Even in person, and even with all of his 260 pounds taking up a good portion of a hotel lobby, there is rather less of Rob Johnson than there would appear to be. In his bright orange warmup suit he sticks out amid the gentlemanly gray pinstripes of the business day like a tiger on the moon. But upon contact, he partially vanishes. His voice is high and tremulous. His handshake is soft and watery. It is as if Rob Johnson weren't there.
"The people who will tell you they don't know me," he says, "they know me very well. They know me, and they know what they did."
Indeed, nobody knows him anymore—or so they all say. At one time Johnson greeted reporters with a sheaf of letters from coaches, written on the letterheads of some of America's most prestigious colleges, presenting his credentials as though he were some sort of ambassador to those places where the talent that fuels the college game resides. Not anymore. Over the past year Johnson's credentials have been canceled. He is without a portfolio. Any conversation with Johnson's old coaching friends now invariably begins "I haven't talked to him in [fill in the blank] years." They are conjuring on him now, trying to make him disappear.
"Look, I know coaches all over the country," Johnson says. "I know Rick Pitino [of Kentucky]. I know P.J. Carlesimo [of Seton Hall]. I know Wade Houston [of Tennessee]."
"When I knew him, 19 years ago, he was a harmless kid," says Pitino.
"I never saw Rob that much," says Carlesimo, "and we never had any dealings with him to my knowledge, and none of our kids did, either."
"It's been two or three years since I saw him, back when I was [an assistant] at Louisville," says Houston.
They are just three of the coaches who know Johnson, and like everyone else, they are distancing themselves from him because Johnson, 35, is now nothing if not the living manifestation of college basketball's most recent ethical convulsion—the street agent. He is widely reputed to have brokered players at almost every level of the game, taking them from the AAU youth-league teams in New York City to some of the nation's highest-profile college programs. In fact many or the charges that prompted the NCAA to hit Texas A&M with a two-year probation in October, even after the school forced coach Kermit Davis to resign for his involvement in the scandal, were sparked by Johnson's efforts to arrange the transfer of former Syracuse forward Tony Scott to A&M.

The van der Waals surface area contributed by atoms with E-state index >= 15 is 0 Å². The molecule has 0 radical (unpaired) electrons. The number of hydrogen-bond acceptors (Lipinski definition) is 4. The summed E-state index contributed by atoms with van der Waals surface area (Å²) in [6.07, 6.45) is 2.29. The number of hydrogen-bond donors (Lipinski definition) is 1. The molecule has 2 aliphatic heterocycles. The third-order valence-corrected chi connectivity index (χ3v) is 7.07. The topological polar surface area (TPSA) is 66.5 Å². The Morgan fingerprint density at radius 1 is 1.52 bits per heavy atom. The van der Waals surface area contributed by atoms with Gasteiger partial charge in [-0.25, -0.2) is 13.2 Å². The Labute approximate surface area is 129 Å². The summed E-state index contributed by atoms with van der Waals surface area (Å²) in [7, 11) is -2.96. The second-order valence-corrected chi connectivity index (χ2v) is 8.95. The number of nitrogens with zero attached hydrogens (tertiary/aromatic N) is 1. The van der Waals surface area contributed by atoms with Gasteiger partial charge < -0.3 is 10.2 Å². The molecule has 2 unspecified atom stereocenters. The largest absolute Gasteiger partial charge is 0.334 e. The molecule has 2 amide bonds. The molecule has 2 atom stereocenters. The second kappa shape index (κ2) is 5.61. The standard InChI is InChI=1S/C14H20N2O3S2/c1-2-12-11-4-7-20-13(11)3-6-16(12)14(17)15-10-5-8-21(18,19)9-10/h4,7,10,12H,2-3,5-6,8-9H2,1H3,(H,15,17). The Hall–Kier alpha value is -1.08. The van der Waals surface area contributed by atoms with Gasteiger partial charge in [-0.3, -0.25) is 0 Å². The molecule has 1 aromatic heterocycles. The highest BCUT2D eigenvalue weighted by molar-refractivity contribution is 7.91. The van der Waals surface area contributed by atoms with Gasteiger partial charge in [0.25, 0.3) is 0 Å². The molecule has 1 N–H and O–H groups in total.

A similar fate might befall Syracuse, whose coach Jim Boeheim is awaiting the results of an NCAA investigation into charges stemming from accusations that came to light when the Syracuse Post-Standard followed Johnson's trail into the unexplored heart of Boeheim's basketball team. If the findings of the Syracuse investigation, due to be announced in 1992, are at all reminiscent of the events that transpired at Texas A&M, then one reality about college athletics will be abundantly clear: Small change can bring down big money.
According to Texas A&M's response to inquiries from the NCAA Committee on Infractions, Davis and members of his staff at various times paid for Johnson, Scott and Scott's father, Anthony Sr., to travel between New York and College Station. The university stated that on one recruiting trip to New York, Davis left Johnson with a rented Lincoln—complete with cellular phone—for 28 hours after Davis had returned to campus. During that time Johnson rang up 28 calls on the car's telephone. Also, the university stated that Johnson accompanied Davis and another A&M coach to Rochester, N.Y., and that on the return trip the three of them bunked together in one room at a Ramada Inn in Clarks Summit, Pa. Davis later lied about the trip to school officials, though he subsequently admitted that it had occurred.